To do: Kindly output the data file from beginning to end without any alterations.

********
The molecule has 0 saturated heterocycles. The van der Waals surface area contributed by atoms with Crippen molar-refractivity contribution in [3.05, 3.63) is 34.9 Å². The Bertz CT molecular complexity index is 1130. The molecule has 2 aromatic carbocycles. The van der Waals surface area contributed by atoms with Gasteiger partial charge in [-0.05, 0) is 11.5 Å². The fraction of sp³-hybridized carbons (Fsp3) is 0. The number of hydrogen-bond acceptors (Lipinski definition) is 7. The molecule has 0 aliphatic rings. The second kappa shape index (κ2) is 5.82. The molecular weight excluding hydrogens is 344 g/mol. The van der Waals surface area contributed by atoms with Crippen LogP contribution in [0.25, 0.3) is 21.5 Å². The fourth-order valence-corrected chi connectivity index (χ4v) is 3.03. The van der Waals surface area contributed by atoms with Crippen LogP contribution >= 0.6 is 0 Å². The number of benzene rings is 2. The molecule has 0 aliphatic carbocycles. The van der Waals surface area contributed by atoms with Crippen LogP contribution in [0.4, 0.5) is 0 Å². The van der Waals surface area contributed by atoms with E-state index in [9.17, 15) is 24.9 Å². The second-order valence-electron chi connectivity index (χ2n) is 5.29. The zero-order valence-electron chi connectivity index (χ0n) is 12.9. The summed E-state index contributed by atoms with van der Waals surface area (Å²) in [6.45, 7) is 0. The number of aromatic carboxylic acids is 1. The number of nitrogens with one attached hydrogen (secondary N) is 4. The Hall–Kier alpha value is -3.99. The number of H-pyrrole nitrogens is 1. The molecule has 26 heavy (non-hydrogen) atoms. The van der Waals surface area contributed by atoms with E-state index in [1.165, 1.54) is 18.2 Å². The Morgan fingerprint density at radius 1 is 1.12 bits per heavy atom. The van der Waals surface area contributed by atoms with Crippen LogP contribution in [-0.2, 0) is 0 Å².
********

The molecule has 0 saturated heterocycles. The van der Waals surface area contributed by atoms with Crippen molar-refractivity contribution in [3.05, 3.63) is 34.9 Å². The Bertz CT molecular complexity index is 1130. The molecule has 2 aromatic carbocycles. The van der Waals surface area contributed by atoms with Gasteiger partial charge in [-0.05, 0) is 11.5 Å². The fraction of sp³-hybridized carbons (Fsp3) is 0. The number of hydrogen-bond acceptors (Lipinski definition) is 7. The molecule has 0 aliphatic rings. The second kappa shape index (κ2) is 5.82. The molecular weight excluding hydrogens is 344 g/mol. The van der Waals surface area contributed by atoms with Crippen LogP contribution in [0.25, 0.3) is 21.5 Å². The fourth-order valence-corrected chi connectivity index (χ4v) is 3.03. The van der Waals surface area contributed by atoms with Crippen LogP contribution >= 0.6 is 0 Å². The number of benzene rings is 2. The molecule has 0 aliphatic carbocycles. The van der Waals surface area contributed by atoms with Crippen LogP contribution in [0.4, 0.5) is 0 Å². The van der Waals surface area contributed by atoms with E-state index in [9.17, 15) is 24.9 Å². The second-order valence-electron chi connectivity index (χ2n) is 5.29. The zero-order valence-electron chi connectivity index (χ0n) is 12.9. The summed E-state index contributed by atoms with van der Waals surface area (Å²) in [6.45, 7) is 0. The number of aromatic carboxylic acids is 1. The number of nitrogens with one attached hydrogen (secondary N) is 4. The Hall–Kier alpha value is -3.99. The number of H-pyrrole nitrogens is 1. The molecule has 26 heavy (non-hydrogen) atoms. The van der Waals surface area contributed by atoms with E-state index in [1.165, 1.54) is 18.2 Å². The Morgan fingerprint density at radius 1 is 1.12 bits per heavy atom. The van der Waals surface area contributed by atoms with Crippen LogP contribution in [-0.2, 0) is 0 Å².